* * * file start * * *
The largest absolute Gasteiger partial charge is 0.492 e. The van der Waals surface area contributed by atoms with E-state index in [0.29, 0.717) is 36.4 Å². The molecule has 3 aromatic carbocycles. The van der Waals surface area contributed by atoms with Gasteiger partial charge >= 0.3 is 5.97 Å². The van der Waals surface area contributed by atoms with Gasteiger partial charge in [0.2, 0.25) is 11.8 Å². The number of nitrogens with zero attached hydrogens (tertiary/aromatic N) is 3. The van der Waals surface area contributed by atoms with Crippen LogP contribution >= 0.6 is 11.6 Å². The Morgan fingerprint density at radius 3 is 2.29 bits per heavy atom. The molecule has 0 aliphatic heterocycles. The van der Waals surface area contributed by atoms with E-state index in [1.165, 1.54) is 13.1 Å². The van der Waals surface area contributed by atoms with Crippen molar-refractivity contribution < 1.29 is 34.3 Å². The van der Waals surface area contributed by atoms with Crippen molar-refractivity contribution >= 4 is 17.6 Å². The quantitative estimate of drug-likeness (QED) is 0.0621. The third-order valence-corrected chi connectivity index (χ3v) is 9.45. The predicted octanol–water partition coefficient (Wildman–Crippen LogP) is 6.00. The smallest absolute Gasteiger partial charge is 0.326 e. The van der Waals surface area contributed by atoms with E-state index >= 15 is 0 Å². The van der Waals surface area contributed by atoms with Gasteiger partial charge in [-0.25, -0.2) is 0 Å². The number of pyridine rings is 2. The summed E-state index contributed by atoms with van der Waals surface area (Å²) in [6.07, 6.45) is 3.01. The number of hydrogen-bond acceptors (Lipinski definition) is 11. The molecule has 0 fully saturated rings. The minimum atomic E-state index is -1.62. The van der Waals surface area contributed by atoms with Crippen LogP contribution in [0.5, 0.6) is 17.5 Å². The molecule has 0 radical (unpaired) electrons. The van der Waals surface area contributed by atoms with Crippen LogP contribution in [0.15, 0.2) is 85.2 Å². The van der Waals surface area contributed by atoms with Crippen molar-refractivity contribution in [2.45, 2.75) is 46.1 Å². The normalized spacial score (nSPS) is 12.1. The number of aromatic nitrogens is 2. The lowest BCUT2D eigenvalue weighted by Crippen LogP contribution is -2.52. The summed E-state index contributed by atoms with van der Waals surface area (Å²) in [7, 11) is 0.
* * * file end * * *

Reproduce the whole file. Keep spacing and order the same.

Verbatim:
The largest absolute Gasteiger partial charge is 0.492 e. The van der Waals surface area contributed by atoms with E-state index in [0.29, 0.717) is 36.4 Å². The molecule has 3 aromatic carbocycles. The van der Waals surface area contributed by atoms with Gasteiger partial charge >= 0.3 is 5.97 Å². The van der Waals surface area contributed by atoms with Gasteiger partial charge in [0.2, 0.25) is 11.8 Å². The number of nitrogens with zero attached hydrogens (tertiary/aromatic N) is 3. The van der Waals surface area contributed by atoms with Crippen LogP contribution >= 0.6 is 11.6 Å². The Morgan fingerprint density at radius 3 is 2.29 bits per heavy atom. The molecule has 0 aliphatic heterocycles. The van der Waals surface area contributed by atoms with E-state index in [1.165, 1.54) is 13.1 Å². The van der Waals surface area contributed by atoms with Crippen molar-refractivity contribution < 1.29 is 34.3 Å². The van der Waals surface area contributed by atoms with Crippen molar-refractivity contribution >= 4 is 17.6 Å². The quantitative estimate of drug-likeness (QED) is 0.0621. The third-order valence-corrected chi connectivity index (χ3v) is 9.45. The predicted octanol–water partition coefficient (Wildman–Crippen LogP) is 6.00. The smallest absolute Gasteiger partial charge is 0.326 e. The van der Waals surface area contributed by atoms with E-state index >= 15 is 0 Å². The van der Waals surface area contributed by atoms with Gasteiger partial charge in [-0.25, -0.2) is 0 Å². The number of pyridine rings is 2. The summed E-state index contributed by atoms with van der Waals surface area (Å²) in [6.07, 6.45) is 3.01. The number of hydrogen-bond acceptors (Lipinski definition) is 11. The molecule has 0 fully saturated rings. The minimum atomic E-state index is -1.62. The van der Waals surface area contributed by atoms with Crippen LogP contribution in [0.5, 0.6) is 17.5 Å². The molecule has 0 radical (unpaired) electrons. The van der Waals surface area contributed by atoms with Crippen LogP contribution in [0.15, 0.2) is 85.2 Å². The van der Waals surface area contributed by atoms with Crippen molar-refractivity contribution in [2.45, 2.75) is 46.1 Å². The normalized spacial score (nSPS) is 12.1. The number of aromatic nitrogens is 2. The lowest BCUT2D eigenvalue weighted by Crippen LogP contribution is -2.52. The summed E-state index contributed by atoms with van der Waals surface area (Å²) in [7, 11) is 0.